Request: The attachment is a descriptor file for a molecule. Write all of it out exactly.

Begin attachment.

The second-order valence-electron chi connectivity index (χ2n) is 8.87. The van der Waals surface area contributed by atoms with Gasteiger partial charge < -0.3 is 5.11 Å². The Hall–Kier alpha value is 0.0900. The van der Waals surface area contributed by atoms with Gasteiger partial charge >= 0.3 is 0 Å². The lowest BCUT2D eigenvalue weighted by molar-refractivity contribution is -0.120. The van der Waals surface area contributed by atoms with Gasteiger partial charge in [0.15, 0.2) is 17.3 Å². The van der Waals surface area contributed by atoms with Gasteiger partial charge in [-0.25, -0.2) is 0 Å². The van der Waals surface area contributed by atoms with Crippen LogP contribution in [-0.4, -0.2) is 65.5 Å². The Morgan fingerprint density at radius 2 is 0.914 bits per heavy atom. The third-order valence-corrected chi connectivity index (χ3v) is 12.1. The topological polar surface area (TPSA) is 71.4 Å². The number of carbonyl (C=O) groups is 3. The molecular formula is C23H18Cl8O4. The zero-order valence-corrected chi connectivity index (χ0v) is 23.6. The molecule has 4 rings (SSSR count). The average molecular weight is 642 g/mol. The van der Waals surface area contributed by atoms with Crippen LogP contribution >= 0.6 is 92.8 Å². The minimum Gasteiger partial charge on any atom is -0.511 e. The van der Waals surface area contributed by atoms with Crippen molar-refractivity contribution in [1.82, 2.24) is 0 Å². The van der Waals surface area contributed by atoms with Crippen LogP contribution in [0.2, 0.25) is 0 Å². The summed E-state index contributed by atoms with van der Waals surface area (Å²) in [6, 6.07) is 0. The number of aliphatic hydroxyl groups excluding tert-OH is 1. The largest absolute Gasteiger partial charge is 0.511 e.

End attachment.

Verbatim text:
The second-order valence-electron chi connectivity index (χ2n) is 8.87. The van der Waals surface area contributed by atoms with Gasteiger partial charge < -0.3 is 5.11 Å². The Hall–Kier alpha value is 0.0900. The van der Waals surface area contributed by atoms with Gasteiger partial charge >= 0.3 is 0 Å². The lowest BCUT2D eigenvalue weighted by molar-refractivity contribution is -0.120. The van der Waals surface area contributed by atoms with Gasteiger partial charge in [0.15, 0.2) is 17.3 Å². The van der Waals surface area contributed by atoms with Gasteiger partial charge in [-0.25, -0.2) is 0 Å². The van der Waals surface area contributed by atoms with Crippen LogP contribution in [-0.4, -0.2) is 65.5 Å². The Morgan fingerprint density at radius 2 is 0.914 bits per heavy atom. The third-order valence-corrected chi connectivity index (χ3v) is 12.1. The topological polar surface area (TPSA) is 71.4 Å². The number of carbonyl (C=O) groups is 3. The molecular formula is C23H18Cl8O4. The zero-order valence-corrected chi connectivity index (χ0v) is 23.6. The molecule has 4 rings (SSSR count). The average molecular weight is 642 g/mol. The van der Waals surface area contributed by atoms with Crippen LogP contribution >= 0.6 is 92.8 Å². The minimum Gasteiger partial charge on any atom is -0.511 e. The van der Waals surface area contributed by atoms with Crippen molar-refractivity contribution in [1.82, 2.24) is 0 Å². The van der Waals surface area contributed by atoms with Crippen LogP contribution in [0.2, 0.25) is 0 Å². The summed E-state index contributed by atoms with van der Waals surface area (Å²) in [6, 6.07) is 0. The number of aliphatic hydroxyl groups excluding tert-OH is 1. The largest absolute Gasteiger partial charge is 0.511 e.